Will we ever see another Ryzen Threadripper processor out of AMD? The answer is a resounding 'yes', and a new benchmark database entry may provide a first look at the specs of one of the presumably lower end versions of the upcoming Threadripper 3000 series. At a glance, the entry certain looks plausible, at the very least.
It should be pointed out that AMD has already confirmed it plans on releasing another generation of Threadripper CPUs. This was not always obvious—one of AMD's more recent roadmap slides had omitted the Threadripper entry that had appeared on previous roadmap slides. However, AMD CEO Dr. Lisa Su said in no uncertain terms we will "definitely see more" Threadripper products.
"If mainstream is moving up, then Threadripper will have to move up, up—and that's what we're working on," Dr. Su added.
How far "up" will Threadripper go? Well, that remains to be seen. Notorious leaker and Twitter user APISAK spotted a possible Threadripper CPU in UserBenchmark's database, but while plausible, the specs are not eye-popping. The database entry points to a chip with 16 physical cores and 32 threads. It also lists the base clock at 3.6GHz and the average turbo clock at 4.05GHz..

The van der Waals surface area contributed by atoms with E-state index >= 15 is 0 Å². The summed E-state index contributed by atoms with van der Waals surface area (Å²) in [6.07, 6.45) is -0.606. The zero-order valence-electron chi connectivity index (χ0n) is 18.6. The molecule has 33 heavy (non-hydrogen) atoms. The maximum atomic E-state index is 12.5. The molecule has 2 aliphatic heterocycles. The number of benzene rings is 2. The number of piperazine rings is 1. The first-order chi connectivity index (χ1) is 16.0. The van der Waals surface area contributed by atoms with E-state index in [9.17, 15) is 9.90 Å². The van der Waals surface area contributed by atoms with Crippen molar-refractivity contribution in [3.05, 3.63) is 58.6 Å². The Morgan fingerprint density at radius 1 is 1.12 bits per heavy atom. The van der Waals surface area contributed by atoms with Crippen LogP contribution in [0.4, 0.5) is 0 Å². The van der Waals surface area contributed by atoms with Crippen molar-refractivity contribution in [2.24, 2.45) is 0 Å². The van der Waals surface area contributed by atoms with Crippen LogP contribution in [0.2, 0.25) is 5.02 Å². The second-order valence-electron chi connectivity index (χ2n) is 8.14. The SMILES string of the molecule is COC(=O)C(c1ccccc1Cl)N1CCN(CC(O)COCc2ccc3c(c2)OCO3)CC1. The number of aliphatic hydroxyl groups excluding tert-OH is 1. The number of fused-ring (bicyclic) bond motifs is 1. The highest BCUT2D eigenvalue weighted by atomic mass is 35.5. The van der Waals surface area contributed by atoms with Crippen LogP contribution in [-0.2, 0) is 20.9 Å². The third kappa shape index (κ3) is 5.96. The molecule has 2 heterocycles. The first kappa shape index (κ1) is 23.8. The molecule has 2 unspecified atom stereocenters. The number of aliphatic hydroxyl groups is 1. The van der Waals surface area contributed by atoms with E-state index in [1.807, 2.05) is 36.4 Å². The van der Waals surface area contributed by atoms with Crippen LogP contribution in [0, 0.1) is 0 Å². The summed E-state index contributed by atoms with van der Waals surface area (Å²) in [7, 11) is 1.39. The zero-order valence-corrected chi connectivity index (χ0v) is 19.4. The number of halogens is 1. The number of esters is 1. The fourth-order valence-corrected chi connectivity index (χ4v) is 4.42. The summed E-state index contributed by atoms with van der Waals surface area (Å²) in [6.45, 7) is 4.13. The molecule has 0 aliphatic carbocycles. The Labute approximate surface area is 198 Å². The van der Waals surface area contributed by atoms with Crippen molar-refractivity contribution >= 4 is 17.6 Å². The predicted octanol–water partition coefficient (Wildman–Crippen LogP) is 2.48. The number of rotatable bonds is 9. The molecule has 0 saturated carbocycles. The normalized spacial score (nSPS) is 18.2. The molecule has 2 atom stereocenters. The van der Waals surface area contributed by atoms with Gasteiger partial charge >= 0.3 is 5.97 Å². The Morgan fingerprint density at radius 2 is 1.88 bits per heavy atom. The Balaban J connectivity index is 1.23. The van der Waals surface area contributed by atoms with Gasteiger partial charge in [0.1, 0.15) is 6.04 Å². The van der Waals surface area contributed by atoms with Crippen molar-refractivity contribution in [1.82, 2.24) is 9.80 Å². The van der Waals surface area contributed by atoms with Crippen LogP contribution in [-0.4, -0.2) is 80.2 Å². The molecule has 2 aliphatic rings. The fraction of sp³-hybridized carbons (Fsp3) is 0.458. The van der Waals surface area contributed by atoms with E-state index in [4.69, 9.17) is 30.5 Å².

Here's how the specs stack up to previous generation Threadripper parts, as well as to the recently introduced Ryzen 9 3950X...
- Threadripper 3000: 16 cores / 32 threads, 3.6GHz to 4GHz
- Threadripper 2950X: 16 cores / 32 threads, 3.5GHz to 4.4GHz, 32MB L3 cache, DDR4-2933 support
- Threadripper 1950X: 16 cores / 32 threads, 3.4GHz to 4.0GHz, 32MB L3 cache, DDR4-2667 support
- Ryzen 9 3950X: 16 cores / 32 threads, 3.5GHz to 4.7GHz, 64MB L3 cache, DDR4-3200 support
We know that any new Threadripper processors will be based on AMD's latest Zen 2 CPU architecture. Where things get interesting is with the introduction of the Ryzen 9 3950X. It's a beastly part with 16 cores and 32 threads, twice as much cache as the second-gen Threadripper 2950X, and support for things like PCI Express 4.0.
If AMD releases another 16-core Threadripper model, it will have to bring something worthwhile to the table to stand out from the Ryzen 9 3950X. The part that showed up in UserBenchmark is not that impressive from a clockspeed perspective. However, it's performance is around 11 percent faster than the Threadripper 2950X in singe-core and quad-core testing, and around 18 percent faster in multi-core testing.
Assuming the chip is real, it is an engineering sample, which means that the final specs could change. Depending on how things shake out, though, it will be interesting to see if it can put enough separation between itself and the Ryzen 9 3950X to be a worthwhile SKU.